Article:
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RSD #17 BOE Meeting Notes 2/27/18

By Kathy Brown.

On Tuesday, February 27, 2018, the Regional School District #17 Board of Education met in the Haddam Killingworth Middle School media center board in Killingworth. The meeting was called to order at 7:00 p.m. by Board Chair, Joanne Nesti. Ten of the eleven board members were in attendance, and there were approximately 15 people in the audience.

During the first public comment session, Linda Butler spoke about sports participation by students who attend Magnet Schools. She would like someone to investigate it, and perhaps athletes who want to participate in spring sports could do so on a trial basis.

Board Liaison Reports were next on the agenda. Kathy Zandi gave the report for Curriculum Council. The HKMS would like to add a coding course as an elective, which would be taught by their Media Center personnel. The Core Beliefs and Values is updated every 10 years, and HKHS Principal Donna Hayward brought in new wording a little earlier than scheduled. People at Curriculum Council liked the new wording. Curriculum Subcommittee will meet soon to discuss the new coding course.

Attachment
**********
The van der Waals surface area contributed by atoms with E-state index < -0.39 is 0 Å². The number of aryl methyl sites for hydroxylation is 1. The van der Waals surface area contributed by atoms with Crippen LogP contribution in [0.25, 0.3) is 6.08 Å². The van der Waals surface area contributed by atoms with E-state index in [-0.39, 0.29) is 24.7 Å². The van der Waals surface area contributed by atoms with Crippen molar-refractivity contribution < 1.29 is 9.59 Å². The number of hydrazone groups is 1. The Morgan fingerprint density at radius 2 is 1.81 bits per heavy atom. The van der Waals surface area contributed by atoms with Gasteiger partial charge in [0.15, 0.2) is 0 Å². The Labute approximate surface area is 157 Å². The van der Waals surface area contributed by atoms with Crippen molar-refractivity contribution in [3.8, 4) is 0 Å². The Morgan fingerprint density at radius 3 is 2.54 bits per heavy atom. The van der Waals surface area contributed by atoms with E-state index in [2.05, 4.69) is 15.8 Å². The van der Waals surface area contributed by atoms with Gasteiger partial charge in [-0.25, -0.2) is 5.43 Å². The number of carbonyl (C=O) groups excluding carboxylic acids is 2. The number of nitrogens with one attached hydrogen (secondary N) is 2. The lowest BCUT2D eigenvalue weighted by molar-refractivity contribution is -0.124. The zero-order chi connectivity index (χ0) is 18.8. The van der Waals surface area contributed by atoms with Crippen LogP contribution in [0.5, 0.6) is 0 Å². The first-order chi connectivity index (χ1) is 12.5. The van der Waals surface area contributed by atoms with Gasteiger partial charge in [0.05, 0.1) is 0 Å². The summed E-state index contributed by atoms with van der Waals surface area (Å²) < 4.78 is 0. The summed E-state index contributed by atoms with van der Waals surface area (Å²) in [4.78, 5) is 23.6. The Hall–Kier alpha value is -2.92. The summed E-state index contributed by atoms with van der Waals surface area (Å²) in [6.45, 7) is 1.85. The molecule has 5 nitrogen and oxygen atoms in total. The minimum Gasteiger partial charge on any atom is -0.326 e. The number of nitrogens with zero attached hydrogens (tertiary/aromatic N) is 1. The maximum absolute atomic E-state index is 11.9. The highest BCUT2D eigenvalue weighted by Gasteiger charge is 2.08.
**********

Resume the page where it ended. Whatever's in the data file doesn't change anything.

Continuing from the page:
Item 5.A. on the agenda was moved up. Cristal DePietro, of Haddam Killingworth Youth and Family Services, informed the Board of “Search Survey” which is a research organization that HKYFS (and other towns in the region) utilizes. A survey is given every two years to all students in grades 7 through 12. The next survey will be given in May. It consists of 150 online questions which take 25-30 minutes for students to complete. It is completed anonymously, and questions students on developmental assets and risky behaviors. After the survey data is compiled, HKYFS will bring the information to the Board, before it is disseminated to the community. There is an opt-out option for parents, and there will be information on the website when letters go home to parents in the Spring.